Friday, September 9, 2011

Tempering Extremism in the Natural Birth Community

The online world of natural childbirth is often heavily influenced by extremism. People claiming things like "Birth is safe. Interventions are risky" sometimes leads women to believe that as long as there is minimal intervention in their birth and they listen to their intuition, there will be a good outcome. Worse yet is the belief that a bad outcome occured because the woman didn't "trust birth" enough or the ridiculous logic that anything makes a baby's preventable death okay.

Most people who promote natural childbirth also promote that women educate themselves, but as I have said before, the problem with not knowing is we don't know what we don't know. Many women may think that they are educated about birth when they really aren't. And if you really believe that "birth is safe," then what do you really need to know? The same is true of under-trained women who act as "midwives"--many of them follow this same mentality and are unaware of the information out there that they don't have. To be clear, I do not mean all direct-entry midwives. Some are well educated. Some are not. And having the CPM credential doesn't mean anything. Having a state license may mean something, depending on the individual state's requirements--they range from having a CPM (which, as I understand, at minimum, can be achieved by doing an apprenticeship involving at least 40 births, getting CPR and NRC certified, and passing the NARM exam) and being required to graduate from a three-year program at an accredited midwifery school, attend at least 100 births, and pass the NARM exam (Washington State).

I mentioned the homebirth midwifery laws in Oregon in a previous post. A recent tragedy in Oregon has opened debate about these laws, and many are calling for mandatory licensing. I think that this unfortunate event may be a consequence of extremism--untrained midwives thinking they were qualified enough to attend births and a poor mom who didn't know or believe that looking into their training was important.

There will always be extremists in every movement. The internet, with its power to bring people together, sometimes gives the illusion of normalcy to the extreme. Sometimes it is necessary to push back against the influence of extreme ideas--to nudge the proverbial pendulum back the other way a little. Those who do so will often be accused of being "from the other side" or "causing division." I think voices of reason are essential. I have recently come across a circle of bloggers who fight to temper extremism in natural childbirth and homebirth, and to raise standards for midwifery in the U.S. They promote Certified Nurse Midwives as the optimal caregiver for a homebirth and believe that the Certified Professional Midwife credential should be changed to match the CNM standard of education or be done away with. Amber and Jessie are both former CPM students who have now chosen to pursue CNM education. Deb ("The Sensible Midwife") is a CNM with a homebirth practice. While I may not agree with everything these women have to say, I do believe the natural birth movement needs voices like theirs to help keep it in check.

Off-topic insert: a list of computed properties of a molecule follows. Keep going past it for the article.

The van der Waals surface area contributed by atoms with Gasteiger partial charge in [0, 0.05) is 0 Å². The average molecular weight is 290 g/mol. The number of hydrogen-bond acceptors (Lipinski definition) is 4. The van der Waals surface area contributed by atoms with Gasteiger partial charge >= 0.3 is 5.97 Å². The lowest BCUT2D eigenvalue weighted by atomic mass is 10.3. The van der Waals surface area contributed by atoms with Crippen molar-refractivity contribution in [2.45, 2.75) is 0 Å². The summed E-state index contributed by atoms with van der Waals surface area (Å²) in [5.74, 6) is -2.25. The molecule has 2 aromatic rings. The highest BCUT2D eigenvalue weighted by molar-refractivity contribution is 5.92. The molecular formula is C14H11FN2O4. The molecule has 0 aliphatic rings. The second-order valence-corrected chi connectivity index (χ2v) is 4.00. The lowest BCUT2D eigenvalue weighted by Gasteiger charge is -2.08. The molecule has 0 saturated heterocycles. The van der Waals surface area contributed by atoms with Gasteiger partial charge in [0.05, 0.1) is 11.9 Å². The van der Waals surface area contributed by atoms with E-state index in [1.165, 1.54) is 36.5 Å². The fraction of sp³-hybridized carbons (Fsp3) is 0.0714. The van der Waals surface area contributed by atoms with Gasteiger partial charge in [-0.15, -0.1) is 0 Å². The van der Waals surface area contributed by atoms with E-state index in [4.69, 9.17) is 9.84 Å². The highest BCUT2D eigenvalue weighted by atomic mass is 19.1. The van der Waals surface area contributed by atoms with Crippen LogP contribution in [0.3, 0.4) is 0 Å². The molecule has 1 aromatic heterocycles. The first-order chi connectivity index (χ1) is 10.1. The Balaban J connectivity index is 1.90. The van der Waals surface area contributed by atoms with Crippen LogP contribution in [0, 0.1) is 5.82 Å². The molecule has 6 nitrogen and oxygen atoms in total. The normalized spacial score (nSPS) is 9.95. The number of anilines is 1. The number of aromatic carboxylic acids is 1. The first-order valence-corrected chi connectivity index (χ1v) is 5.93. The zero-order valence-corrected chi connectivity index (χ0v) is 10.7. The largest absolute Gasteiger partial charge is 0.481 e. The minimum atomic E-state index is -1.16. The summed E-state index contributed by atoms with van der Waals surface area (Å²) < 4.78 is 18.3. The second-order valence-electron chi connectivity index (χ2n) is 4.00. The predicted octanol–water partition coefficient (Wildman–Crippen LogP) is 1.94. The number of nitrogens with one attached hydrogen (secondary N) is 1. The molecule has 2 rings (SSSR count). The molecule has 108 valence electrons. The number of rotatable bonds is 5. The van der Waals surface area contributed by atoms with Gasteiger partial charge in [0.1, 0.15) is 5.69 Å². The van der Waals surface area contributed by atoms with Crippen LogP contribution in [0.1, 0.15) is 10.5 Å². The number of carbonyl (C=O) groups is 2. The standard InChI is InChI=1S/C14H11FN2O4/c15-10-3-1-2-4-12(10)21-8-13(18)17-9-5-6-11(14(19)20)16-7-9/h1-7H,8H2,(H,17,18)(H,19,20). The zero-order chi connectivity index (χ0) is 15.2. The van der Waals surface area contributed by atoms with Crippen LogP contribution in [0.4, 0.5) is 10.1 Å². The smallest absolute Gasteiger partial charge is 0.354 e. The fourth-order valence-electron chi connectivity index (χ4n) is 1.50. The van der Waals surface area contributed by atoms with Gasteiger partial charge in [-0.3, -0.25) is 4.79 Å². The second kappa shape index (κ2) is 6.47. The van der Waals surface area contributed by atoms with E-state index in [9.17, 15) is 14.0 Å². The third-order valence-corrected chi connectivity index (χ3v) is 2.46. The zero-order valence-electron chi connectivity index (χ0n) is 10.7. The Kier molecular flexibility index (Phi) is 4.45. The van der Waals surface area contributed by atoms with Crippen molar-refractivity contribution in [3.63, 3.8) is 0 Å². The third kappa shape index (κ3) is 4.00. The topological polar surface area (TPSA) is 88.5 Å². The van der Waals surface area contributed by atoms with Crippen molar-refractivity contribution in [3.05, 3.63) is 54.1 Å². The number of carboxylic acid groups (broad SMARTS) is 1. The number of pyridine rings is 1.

Temper (verb): to dilute, qualify, or soften by the addition or influence of something else: moderate (


  1. This is SO important. Unfortunately because of the extremes the movement doesn't get taken seriously as a whole. Plus, as you mentioned, it increases the danger for everyone.

  2. Thank you Brittany! It begged to be said.

  3. Wonderful post. Absolutely wonderful and so true on so many levels!

    Excellent job.

    Amber P.

  4. What an excellent post. I have a similar one brewing in my head and want to put my thoughts down as well at some point.

  5. Great info. So sad about the Oregon baby. Makes me extra grateful that I selected my home birth midwives so meticulously.

  6. i love your blog. love. i feel like in a birth world dripping with extremism, ignorance, and women donning rose-colored glasses, you are a sensible, wise voice. thank you.

  7. Great post. I agree wholeheartedly!

  8. Very very well written, thank you. I do think one should consider though...that no amount of education can still make up for the lack of proximity to emergency services when something unexpected happens in birth. Aside from poorly trained midwives, and lack of EFM, thats my biggest problem with homebirth...There often just isn't enough time to get to the hospital. I know my daughter would have died with the totally unexpected cord prolapse, that I had...had we not been right in the hospital. Even then they were literally counting the minutes, seconds, until they had her out. We spent three weeks wondering if she would then be brain damaged (she isn't). I wish more women would choose to have their natural birth in a birthing centre attached to the hospital (as long as it has EFM) rather than at home. Poor training and extremist behaviour are not the only things that can go wrong. Sometimes mother nature is just not on your side, and you need to be in a hospital when that occurs.